Bullfight on a rope in Angra, Terceria. Photo by Barbara Hart

4: Safe Anchorages

The Azores have few natural harbors. You can’t drop the hook for the night when the wind has died out or turned against you. In fact, the best cruising guide for the islands, Atlantic Islands by Anne Hammick, will often caution that a particular anchorage is ‘untenable’ when the wind comes from a certain quarter. Consequently, if you visit the Azores, you will spend more time in marinas than you did in the Caribbean. No anchoring is allowed in Ponta Delgada on Sao Miguel, and in Horta on Faial. It is only allowed when the docks are full. We anchored in Velas on Sao Jorge and Angra on Terceira. In both cases we moved in to the local marina when the winds were from the south. We were happy to do so.

Hiking in Sao Jorge. Photo by Barbara Hart
Hiking in Sao Jorge. Photo by Barbara Hart

3: Inexpensive Marinas while Cruising the Azores

All of the marinas are government owned and inexpensive, and all provide free electricity, water, and WIFI. The WIFI is better in some marinas than in others, but strong, free WIFI is available in all communities. The water is sweet and clean, and the electricity is 220 volt. Wise sailors from countries with 110v power will have a transformer. You will be on a dock more than you may expect or desire.

Following tradition, Barbara and EW added La Luna’s name to Horta’s famous wall. Photo by Barbara Hart
Following tradition, Barbara and EW added La Luna’s name to Horta’s famous wall. Photo by Barbara Hart

2: Tourists

Visitors and tourists are welcomed and most fully enjoy the islands. Few cruise ships visit the Azores, which aren’t a winter destination. So the vast majority of tourists fall into one of three categories: sailors, people of Azorean heritage returning for the summer, and tourists seeking an active vacation on quiet islands. Here we can all hike, dive, snorkel, go horseback riding, whale watching, climb down into volcanic craters, and swim in natural rock pools.  I commented to Jose, Harbor Master in Sao Jorge, that everyone we had met was nice – including all of the tourists.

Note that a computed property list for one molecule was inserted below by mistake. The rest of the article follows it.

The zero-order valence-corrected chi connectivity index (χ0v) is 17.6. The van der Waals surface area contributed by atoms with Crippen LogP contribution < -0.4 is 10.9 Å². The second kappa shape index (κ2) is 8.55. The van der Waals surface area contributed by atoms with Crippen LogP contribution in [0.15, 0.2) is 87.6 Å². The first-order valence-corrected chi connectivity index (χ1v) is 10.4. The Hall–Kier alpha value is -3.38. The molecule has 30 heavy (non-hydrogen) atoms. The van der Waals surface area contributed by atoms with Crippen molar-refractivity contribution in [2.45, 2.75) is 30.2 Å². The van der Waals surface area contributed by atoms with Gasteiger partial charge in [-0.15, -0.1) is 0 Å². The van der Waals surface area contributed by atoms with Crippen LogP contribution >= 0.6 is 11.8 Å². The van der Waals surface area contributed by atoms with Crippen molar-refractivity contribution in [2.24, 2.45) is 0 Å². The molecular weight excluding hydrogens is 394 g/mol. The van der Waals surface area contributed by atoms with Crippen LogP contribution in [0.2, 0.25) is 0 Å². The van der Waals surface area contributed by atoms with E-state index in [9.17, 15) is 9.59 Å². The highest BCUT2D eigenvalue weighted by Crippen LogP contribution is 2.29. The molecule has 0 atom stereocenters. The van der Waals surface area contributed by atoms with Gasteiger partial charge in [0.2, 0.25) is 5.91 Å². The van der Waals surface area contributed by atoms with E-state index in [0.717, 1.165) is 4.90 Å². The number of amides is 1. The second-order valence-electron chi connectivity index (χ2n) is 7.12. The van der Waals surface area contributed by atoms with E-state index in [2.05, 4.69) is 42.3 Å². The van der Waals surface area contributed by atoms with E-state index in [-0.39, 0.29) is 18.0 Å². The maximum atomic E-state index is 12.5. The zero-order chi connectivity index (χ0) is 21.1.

“That’s because they are all here to have fun and do something. They are here to meet with us and enjoy the islands as we do, not to be waited on.” In other words, the tourists in the Azores are more like cruisers than those we encounter in the Caribbean. Tourists are aided by tourism offices proffering accurate maps and guidebooks; multiple national parks with well-marked hiking trails; historic buildings and museums; and clean, unlocked, free bathrooms in every community, swimming area, and park.

A typical corner in Horta. Photo by Barbara Hart
A typical corner in Horta. Photo by Barbara Hart

1: The matchless allure of Cruising the Azores

The islands of the Caribbean are beautiful, but the Azores—with their sheer cliffs, volcanic craters, pastures bordered by stone walls or hedges of hydrangeas; and European towns of white homes with red-tiled roofs and pattered stone sidewalks—are beyond compare. Every island in the Azores offers sights and adventure such as you cannot find anywhere else on earth: the fajas – tiny towns built on landfall at the foot of enormous cliffs; the hydrangeas in July tumbling down the mountains or squared into hedges marking neat pastures; huge gilt-trimmed churches and tiny brightly painted chapels; the comedy and excitement of watching touradours a corda (bulls on a rope); hikes up tall peaks and down under the ground to view lakes and lava; traditional music and dance; bread, cheese, pastries and wine all unique to these islands; outstanding sailing, snorkeling, diving, whale-watching, swimming, kite-boarding and surfing; and warm, interesting, humorous residents who enjoy it all as much as we do.

Set sail for the Azores – just two thousand miles and a world away.

After cruising the Caribbean Barbara Hart and her husband sailed east across the Atlantic. Barbara has an active blog: www.HartsAtSea.com sharing what she’s learned about living aboard, cruising, and staying married. 

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Barbara Hart
Barbara Harthttp://www.HartsAtSea.com
Barb Hart lives aboard La Luna, a 47-foot sailboat, with her husband Stew. They’re filling the cruising kitty in St. Thomas prior to a planned Atlantic crossing in 2014. Barb’s blog is http://www.HartsAtSea.com

So Caribbean you can almost taste the rum...